19.

If, however, he consummates the marriage and the couple live together as man and wife, we do not force them to separate because of the suspicions mentioned (Rashba, Shulchan Aruch, Even HaEzer 37:24).

20.

I.e., the relatives he would be forbidden to marry if she were his wife. Since according to his statements they are man and wife, he must uphold any prohibitions that such a relationship would bring about.

21.

For she denies the matter.

22.

I.e., those who are not forbidden to him because of his statements regarding her mother. Since he does not acknowledge the consecration of the daughter, he is not bound by the mother's statements.

23.

For the mother's statements are not binding for the daughter. Although Scriptural law gives a father the prerogative to make binding statements regarding his daughter's status, a mother's statements do not have this power even according to Rabbinic law (Rambam's Commentary on the Mishnah, Kiddushin 3:11).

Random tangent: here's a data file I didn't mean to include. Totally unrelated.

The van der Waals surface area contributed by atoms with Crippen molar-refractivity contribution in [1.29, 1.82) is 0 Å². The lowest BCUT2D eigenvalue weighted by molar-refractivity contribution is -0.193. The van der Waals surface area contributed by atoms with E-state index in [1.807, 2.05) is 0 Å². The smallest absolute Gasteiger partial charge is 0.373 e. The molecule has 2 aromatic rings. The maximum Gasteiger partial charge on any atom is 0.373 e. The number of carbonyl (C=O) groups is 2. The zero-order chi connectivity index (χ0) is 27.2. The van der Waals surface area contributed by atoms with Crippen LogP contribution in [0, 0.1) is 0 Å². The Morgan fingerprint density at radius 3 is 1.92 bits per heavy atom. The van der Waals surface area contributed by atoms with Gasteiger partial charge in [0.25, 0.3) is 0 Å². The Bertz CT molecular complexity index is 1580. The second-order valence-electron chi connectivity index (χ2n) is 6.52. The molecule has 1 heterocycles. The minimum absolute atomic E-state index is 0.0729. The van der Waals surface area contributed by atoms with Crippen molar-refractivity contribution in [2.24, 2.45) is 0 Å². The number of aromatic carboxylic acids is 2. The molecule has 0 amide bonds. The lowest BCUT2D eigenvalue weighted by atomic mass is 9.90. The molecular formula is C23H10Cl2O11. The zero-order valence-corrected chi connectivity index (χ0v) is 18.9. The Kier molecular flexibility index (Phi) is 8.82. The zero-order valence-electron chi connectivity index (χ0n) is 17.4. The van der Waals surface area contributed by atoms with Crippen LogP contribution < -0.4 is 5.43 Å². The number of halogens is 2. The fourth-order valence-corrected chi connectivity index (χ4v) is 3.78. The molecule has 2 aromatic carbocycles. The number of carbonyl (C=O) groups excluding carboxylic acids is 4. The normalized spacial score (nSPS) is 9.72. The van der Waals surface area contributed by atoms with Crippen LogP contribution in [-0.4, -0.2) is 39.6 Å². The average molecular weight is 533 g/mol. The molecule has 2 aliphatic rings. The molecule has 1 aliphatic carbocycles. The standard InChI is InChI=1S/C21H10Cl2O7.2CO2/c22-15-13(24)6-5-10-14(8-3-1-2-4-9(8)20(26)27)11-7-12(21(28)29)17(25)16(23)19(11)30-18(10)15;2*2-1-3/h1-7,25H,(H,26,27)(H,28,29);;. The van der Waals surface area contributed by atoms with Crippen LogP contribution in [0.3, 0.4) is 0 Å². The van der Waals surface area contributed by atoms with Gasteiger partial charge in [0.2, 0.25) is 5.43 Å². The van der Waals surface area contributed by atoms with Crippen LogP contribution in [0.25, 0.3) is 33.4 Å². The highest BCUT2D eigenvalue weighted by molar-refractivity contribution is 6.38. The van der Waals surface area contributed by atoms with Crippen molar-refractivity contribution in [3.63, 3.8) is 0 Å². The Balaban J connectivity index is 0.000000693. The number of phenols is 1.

24.

Chapter 4, Halachah 6.

25.

Once the man divorces the woman, he is forbidden to marry her close relatives. Nevertheless, this is not considered a significant loss, since there are many other women he could marry. And yet, because of this factor, he cannot be compelled to divorce the woman (Maggid Mishneh; Ramah, Even HaEzer 48:6). Others [Rabbenu Eliyahu Mizrachi and the Maharshal (Responsum 25)] differ and maintain that since he divorced the woman only as a favor to her, he is not forbidden to marry her relatives.

26.

I.e., without being asked to by others.

27.

The Maggid Mishneh notes that there are several points that require clarification with regard to the Rambam's statements. As stated in Chapter 10, Halachah 11, a man is not ordinarily obligated to pay a marriage contract until the second stage of the marriage (nisu'in). If merely kiddushin were given, he is not under such an obligation. It is only when he wrote the woman a ketubah and gave it together with the kiddushin, that he is obligated.

This, however, raises a question: If he wrote the woman a ketubah, how can he deny the kiddushin? The Maggid Mishneh explains that this law applies only in a place where it is customary to write the ketubah before the kiddushin are given. Because in most instances there is no obligation to give a ketubah after kiddushin, the Shulchan Aruch does not mention this law at all (Chelkat Mechokek 48:2).

28.

See Hilchot Mechirah 7:10.

29.

The Ra'avad maintains that the man must always appoint an agent in the presence of witnesses. He therefore interprets the phrase huchzak hashaliach to mean that the appointment of the agent was public knowledge.

30.